I believe Philanthropy is not about giving money but about
solving problems. This is at least the philosophy we follow at the
Financial Policy Council
I also believe a philanthropist should think like an entrepreneur
and think of social challenges as an opportunity to create large
It’s really easy to create a $1 billion company–you just have to
solve a $10 billion problem.
Most of these large $10 to $100 billion problems happen to be
That’s why I think that some of the largest opportunity exist for
an entrepreneur in solving humanity’s grand challenges.
True philanthropy requires a disruptive mindset, innovative
thinking and a philosophy driven by entrepreneurial insights and
To disrupt the statusquo, drive philanthropy at tremendous
scale, and develop long-term economic vitality through giving,
we must apply the same models for successin our philanthropic
endeavors as we do in business.
As a lifelong entrepreneur and financier, I see philanthropic
organizations the same as any other business venture.
Much like today’s start-upsthat accept VC money but never turn
a profit, a philanthropic venture that does not create a self-
monetizing, sustainable financial model will ultimately fail.
In short, philanthropy requires disruption.
This disruptive mindset hinges on a practice I call
EntrepreneurialPhilanthropy, which is designed to support
innovation that creates sustainable, thriving economies in
Further, it requires the utilization of several principles rooted in
A venture that’s not profitable is not sustainable. Philanthropic
funds should be treated as venture capital that should only be
used to bootstrap a business and to scale the business once the
businessmodel has been proven on a smaller scale.
Truly disruptive philanthropic endeavors, much like business
ventures, need to think big, targeting tremendouslylarge
markets and opportunities.
Solving a problem in the millions will never catapult your
businessinto the league of billions.
In other words, if you want to create a company worth $1 billion,
you must solve a $10 billion problem.
There are many philanthropists and volunteers who act locally,
giving tirelessly, donating their time and money to help the sick,
poor and other individuals most in need.
But why stop there?
Philanthropic work on the local level is wonderful, but time and
again it has proven incapable of reaching the scale we need to
foster economic development and leading to the monumental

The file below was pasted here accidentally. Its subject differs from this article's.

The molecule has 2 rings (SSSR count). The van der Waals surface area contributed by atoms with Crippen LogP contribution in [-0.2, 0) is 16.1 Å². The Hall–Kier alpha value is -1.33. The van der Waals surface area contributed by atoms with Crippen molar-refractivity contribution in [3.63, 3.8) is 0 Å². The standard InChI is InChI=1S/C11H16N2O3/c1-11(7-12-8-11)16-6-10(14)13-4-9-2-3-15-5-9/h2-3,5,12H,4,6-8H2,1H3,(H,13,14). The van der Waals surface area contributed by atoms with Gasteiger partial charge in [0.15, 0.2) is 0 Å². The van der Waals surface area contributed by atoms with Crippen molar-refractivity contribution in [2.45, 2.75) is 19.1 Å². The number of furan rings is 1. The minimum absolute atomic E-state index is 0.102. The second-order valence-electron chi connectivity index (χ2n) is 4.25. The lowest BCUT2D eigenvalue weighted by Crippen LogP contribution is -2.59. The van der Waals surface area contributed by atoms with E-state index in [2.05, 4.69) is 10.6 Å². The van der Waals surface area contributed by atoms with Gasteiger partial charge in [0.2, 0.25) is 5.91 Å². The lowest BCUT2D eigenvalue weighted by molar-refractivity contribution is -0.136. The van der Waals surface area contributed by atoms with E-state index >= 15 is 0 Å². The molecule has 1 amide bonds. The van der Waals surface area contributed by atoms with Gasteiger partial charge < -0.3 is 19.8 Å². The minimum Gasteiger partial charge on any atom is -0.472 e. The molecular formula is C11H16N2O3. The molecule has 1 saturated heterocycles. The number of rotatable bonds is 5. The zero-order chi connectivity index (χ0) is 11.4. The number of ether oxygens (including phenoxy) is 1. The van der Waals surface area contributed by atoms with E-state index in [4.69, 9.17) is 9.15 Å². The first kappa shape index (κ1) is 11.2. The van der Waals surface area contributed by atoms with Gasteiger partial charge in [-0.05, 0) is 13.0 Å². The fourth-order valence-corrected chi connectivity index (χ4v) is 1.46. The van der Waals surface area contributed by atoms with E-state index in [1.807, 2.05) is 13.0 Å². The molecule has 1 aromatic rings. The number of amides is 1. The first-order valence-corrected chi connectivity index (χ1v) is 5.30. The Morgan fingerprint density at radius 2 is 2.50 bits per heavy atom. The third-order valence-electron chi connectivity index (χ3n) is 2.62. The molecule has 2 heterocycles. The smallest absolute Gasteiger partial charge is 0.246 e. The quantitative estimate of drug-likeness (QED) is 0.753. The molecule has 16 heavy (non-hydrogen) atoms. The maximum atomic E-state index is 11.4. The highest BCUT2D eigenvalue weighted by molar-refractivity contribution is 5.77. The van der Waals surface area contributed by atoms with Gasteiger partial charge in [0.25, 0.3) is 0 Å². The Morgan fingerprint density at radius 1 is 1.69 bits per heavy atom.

changes we all seek.
Scalable Solution for Global Markets
To do that, we need scale. If we go into a philanthropic endeavor
afraid of successon the largest of scales, we do that cause no
This requires rethinking the solution and the problem, which
generally requires us to convert infrastructure problems into
information-gap problems. Our job, indeed our collective goal, is
to bridge that gap.
Educationfor example should not be about maintaining a system
that dates back to the industrial revolution.
We can achieve so much more, at unmatched scale with
software and interactive learning.
Similarly, think about the healthcare diagnostics we can address
through connectedsensors and artificial intelligence without the
need for expensive, out-of-date physical infrastructure like
Build Great Teams
While most philanthropists tend to flock together and build their
teams around friends, family, or others who happen to be
retired or with a lot of free time on their hands,
a great entrepreneur knows that success is directly related to the
quality and talents of their team.
We cannot just partner with whoever might be available or
share our passion during their retirement.
Successfulventures in business or philanthropy are built around
great teams who can help us overcome tremendous challenges–
and have the right experiences and relationships to do so.
EntrepreneurialPhilanthropy is not just a philosophy or a dream.
It is a promise that philanthropy is at its best when it is founded
on entrepreneurial zest and agility.
Investors are right to demand a clear path to self-sustainability
from every business they invest in, and I believe we should ask
for the same from philanthropy.
Indeed, there is a direct correlation between fulfilling peoples’
needs as a successfulentrepreneur and as a philanthropist.
This is why the work of entrepreneurial philanthropists has a
compoundingimpact that reverberates far beyond the reaches
of charity, aid and relief efforts.
Money can certainly solve some of the world’s problems, but
without an entrepreneurial bent it will only merit short-lived
solutions to long-term problems
Follow Ziad K Abdelnour @